Saturday 18 July 2020

Avuncular Tales. Pt 1.


 Everyone has a picaresque picaroon or two in their family and mine had several. When they found Uncle Harry, just after his sixty - second birthday, dead in his armchair, ashtray overflowing with cigarette butts onto the table beside him (lucky they hadn't caused a fire) and a knocked over last cup of tea on the floor, it's tannic dye staining the carpet like an old bloodstain, I felt I had lost someone very special. Our relationship went back a long way, right back to some of my earliest childhood recollections. Weekends, we went to the seaside, him, Auntie Miriam, my mother and father, and my older cousin JJ. We played on the soft sandy beach at Malahide, just outside Dublin and he and my father would take us on their backs, and swim, what seemed to us to be way out into the Atlantic Ocean. It was in fact a barely off-shore little island about a mile off the beach. Sometimes, when we looked back at the beach, everything looked so small that I began to worry that we would never get back. The story of strong currents and occasional drownings heightened the excitement and I member my mother and aunt warning them to be cautious. When they found him, I learned later, his record player had the power turned on, and on the turntable was an old recording blaring out classical music that he loved. He had introduced me to classical music when I was very young, Beethoven's Symphony No. 7 in A major, that masterpiece in counterpoint continues to be one of my favourites. I remember that piece, because when Uncle Harry went bankrupt for the second time and deposited all his records and books in my parent’s home, he suggested to me that I might want to listen to some of his records and read some of his books. So I listened to the classics, starting with Beethoven and I read Saki, and O'Henry and Huxley and deFoe (Moll Flanders when I was a randy teenager, and in holy Ireland too!) and many other magnificent writers that are rarely heard of now. I listened to (and enjoyed) Beethoven and Mozart and Tchaikovsky and many other great classical works, when all I had been really interested in until then was Jazz. And ‘dirty’ books! Which in the Catholic Ireland I grew up in included most of the world’s great literature, including most of the renowned Irish writers like Joyce, Wilde and Behan. Selling ‘dirty’ books in Ireland was like selling drugs in America - only worse. In fact, in the eyes of most Irish Catholics booze and drugs were far less offensive than sex! (or fucking, depending on your literacy). God forgive us!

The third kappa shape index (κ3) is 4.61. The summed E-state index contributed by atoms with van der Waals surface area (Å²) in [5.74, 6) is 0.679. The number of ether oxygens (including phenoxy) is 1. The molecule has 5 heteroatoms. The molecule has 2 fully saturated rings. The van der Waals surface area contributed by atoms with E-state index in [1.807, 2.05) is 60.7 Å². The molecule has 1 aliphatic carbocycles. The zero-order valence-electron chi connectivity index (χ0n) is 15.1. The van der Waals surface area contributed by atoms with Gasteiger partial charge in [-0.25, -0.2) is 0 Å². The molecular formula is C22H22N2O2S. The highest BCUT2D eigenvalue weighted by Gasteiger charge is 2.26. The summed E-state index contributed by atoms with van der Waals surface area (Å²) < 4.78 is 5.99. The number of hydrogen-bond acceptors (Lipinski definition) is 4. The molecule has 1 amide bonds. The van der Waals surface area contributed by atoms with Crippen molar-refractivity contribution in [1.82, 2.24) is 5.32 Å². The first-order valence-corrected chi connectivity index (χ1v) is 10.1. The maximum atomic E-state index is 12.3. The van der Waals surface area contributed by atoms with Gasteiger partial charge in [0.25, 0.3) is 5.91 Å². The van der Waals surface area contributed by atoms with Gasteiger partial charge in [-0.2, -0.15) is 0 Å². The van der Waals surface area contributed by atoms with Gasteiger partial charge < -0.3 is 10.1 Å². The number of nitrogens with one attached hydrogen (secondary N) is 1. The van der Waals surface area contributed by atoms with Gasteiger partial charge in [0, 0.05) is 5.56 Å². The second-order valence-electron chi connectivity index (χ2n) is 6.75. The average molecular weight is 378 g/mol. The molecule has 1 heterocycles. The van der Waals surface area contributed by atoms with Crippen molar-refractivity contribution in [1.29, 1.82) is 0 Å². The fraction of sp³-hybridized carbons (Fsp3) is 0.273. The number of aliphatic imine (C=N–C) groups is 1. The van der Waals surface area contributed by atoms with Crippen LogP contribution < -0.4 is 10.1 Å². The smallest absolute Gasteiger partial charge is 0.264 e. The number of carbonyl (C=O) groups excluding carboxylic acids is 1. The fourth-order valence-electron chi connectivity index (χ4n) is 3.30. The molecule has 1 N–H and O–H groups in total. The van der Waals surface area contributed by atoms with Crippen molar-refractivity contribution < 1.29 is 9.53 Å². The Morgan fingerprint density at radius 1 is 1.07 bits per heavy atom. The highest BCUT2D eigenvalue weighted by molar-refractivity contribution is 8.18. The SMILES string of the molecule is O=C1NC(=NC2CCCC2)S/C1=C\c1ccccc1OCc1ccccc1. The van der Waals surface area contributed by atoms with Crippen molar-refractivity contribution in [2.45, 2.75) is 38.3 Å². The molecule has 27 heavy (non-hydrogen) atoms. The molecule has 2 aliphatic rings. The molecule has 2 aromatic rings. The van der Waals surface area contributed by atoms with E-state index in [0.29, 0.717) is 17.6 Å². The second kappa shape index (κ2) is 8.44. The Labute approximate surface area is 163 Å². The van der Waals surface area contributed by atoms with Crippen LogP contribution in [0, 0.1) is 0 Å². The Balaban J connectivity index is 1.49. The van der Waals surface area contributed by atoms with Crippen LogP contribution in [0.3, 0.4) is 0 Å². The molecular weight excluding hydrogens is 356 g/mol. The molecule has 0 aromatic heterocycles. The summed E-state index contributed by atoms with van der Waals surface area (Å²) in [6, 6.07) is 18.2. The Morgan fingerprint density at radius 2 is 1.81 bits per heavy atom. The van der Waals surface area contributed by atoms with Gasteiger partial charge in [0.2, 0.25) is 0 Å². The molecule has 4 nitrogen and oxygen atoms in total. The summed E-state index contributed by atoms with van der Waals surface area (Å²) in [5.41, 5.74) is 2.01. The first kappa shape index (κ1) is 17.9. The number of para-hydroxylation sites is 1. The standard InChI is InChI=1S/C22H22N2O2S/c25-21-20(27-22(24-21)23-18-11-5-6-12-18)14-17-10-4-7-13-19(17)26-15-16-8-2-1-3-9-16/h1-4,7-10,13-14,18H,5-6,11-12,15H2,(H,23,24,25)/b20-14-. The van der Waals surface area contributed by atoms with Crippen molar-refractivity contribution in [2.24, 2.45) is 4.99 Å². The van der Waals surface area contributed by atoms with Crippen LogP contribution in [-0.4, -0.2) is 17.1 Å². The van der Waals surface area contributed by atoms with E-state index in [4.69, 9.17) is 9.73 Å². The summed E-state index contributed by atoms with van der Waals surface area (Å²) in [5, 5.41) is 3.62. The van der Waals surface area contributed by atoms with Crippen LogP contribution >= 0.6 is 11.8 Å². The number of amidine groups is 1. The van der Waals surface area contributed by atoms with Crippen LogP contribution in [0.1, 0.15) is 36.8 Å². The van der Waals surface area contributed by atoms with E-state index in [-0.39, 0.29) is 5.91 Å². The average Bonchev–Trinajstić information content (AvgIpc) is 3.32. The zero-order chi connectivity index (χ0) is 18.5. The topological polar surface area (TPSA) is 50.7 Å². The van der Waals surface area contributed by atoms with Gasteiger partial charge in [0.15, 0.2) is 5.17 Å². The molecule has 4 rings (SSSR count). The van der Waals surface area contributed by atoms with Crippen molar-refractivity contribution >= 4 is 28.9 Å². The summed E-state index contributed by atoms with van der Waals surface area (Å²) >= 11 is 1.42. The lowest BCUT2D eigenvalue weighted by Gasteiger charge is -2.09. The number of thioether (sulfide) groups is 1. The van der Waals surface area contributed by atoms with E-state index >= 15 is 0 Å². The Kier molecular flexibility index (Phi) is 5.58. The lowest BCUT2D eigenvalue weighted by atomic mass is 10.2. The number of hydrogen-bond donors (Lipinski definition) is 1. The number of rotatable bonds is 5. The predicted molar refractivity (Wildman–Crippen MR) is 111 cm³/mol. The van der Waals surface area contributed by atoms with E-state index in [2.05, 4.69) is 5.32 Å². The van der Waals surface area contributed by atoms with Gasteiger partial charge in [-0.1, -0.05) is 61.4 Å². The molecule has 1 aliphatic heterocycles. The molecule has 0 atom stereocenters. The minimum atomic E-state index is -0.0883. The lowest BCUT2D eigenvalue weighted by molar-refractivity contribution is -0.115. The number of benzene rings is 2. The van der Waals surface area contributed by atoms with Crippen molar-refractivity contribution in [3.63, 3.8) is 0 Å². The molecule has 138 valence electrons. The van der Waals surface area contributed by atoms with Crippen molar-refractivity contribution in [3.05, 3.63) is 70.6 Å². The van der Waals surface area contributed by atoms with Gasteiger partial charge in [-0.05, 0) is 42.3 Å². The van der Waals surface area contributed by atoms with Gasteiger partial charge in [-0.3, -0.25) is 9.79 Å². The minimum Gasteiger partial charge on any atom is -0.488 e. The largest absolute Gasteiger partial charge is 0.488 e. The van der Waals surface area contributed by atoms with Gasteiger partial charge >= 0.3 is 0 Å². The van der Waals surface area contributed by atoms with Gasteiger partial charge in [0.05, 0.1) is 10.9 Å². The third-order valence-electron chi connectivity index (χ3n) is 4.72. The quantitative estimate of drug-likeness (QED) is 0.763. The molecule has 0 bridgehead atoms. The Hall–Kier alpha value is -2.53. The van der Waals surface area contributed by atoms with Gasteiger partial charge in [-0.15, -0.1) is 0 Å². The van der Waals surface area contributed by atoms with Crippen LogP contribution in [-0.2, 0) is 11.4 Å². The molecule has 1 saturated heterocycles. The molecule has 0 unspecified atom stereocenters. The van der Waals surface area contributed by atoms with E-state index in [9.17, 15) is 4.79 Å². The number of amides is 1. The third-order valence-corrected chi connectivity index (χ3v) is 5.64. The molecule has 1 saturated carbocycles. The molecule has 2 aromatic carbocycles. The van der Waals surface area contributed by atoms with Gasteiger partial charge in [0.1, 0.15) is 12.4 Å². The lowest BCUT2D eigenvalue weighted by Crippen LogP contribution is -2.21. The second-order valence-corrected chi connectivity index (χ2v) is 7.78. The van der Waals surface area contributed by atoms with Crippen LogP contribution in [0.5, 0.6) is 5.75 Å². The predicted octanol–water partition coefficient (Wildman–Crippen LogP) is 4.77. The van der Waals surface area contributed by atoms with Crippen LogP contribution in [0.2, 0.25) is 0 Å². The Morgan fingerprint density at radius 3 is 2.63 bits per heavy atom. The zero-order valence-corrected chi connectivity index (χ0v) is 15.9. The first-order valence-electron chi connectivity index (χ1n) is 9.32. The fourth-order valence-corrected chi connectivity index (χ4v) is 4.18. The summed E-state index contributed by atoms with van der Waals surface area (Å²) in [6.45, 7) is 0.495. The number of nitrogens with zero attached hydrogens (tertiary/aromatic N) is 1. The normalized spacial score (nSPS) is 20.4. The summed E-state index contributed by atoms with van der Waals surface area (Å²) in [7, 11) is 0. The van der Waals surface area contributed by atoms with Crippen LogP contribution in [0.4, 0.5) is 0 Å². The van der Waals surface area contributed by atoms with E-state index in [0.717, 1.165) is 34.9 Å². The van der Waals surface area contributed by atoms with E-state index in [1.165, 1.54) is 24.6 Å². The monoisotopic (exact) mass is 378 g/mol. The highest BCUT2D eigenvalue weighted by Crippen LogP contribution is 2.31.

And I couldn't help thinking of the time, when as a brand new graduate, I had to leave Dublin to go to England and get a job, and for financial reasons would have had to leave my wife and the baby to follow on later, how he, (just after the third time he had gone bankrupt), managed to lend us the fare so that they could come with me. I guess I sort of loved him, which is funny in a way, because for some strange reason (to me) his own kids had a painful relationship with him.

    One evening, soon after I had started in University, I asked Uncle Harry how come someone as educated as he, had ended up in the schmatte business and not gone to university.

    "I did go to University, Steve," he said, " to study pharmacy, but I found tennis much more interesting than my studies. You see I was a pretty good tennis player and I wanted to do that more than anything. I was also a prodigious reader. I had entered the College of Pharmacy, and while I found that mildly interesting, it came a distant third behind the tennis and reading. So, I cut pharmacy classes, and I played tennis every day when the weather was good enough, and I went to the library and read when it wasn't.

   I read O'Casey, Camus, Synge and Wilde, Joyce, Koestler and Huxley, DeMaupassant,Wells and Orwell and very many others. In fact for a while I thought I was going to be a writer myself, and even wrote a short story or two. They weren't very good, so I settled for tennis and reading."

    (I read a couple of his short stories and I thought they were very good - but what did I know?)

    "Wait a minute," I said, "you must have had to take exams."

    "Yes," he said. "Initially I did attend a few classes,until I really got into the swing of tennis and generally educating myself, and I didn't do too badly in my first year exams. By then I realized that no one was taking much notice of me, and I thought I could scrape through.

For the second year I did manage to scrape through, with a lot of last minute cramming and I managed to convince my father that I needed some special tuition. I managed to pass my exams . After that I dropped so far behind that I gave up the ghost, and made no further attempts to either attend class, or to write exams. So when the next round of exams came around, just to show I hadn't wasted my time entirely, I managed to mix a concoction that started me vomiting sufficiently to convince our old family doc that I had stomach 'flu or something, and he gave me a certificate that temporarily got me off the hook."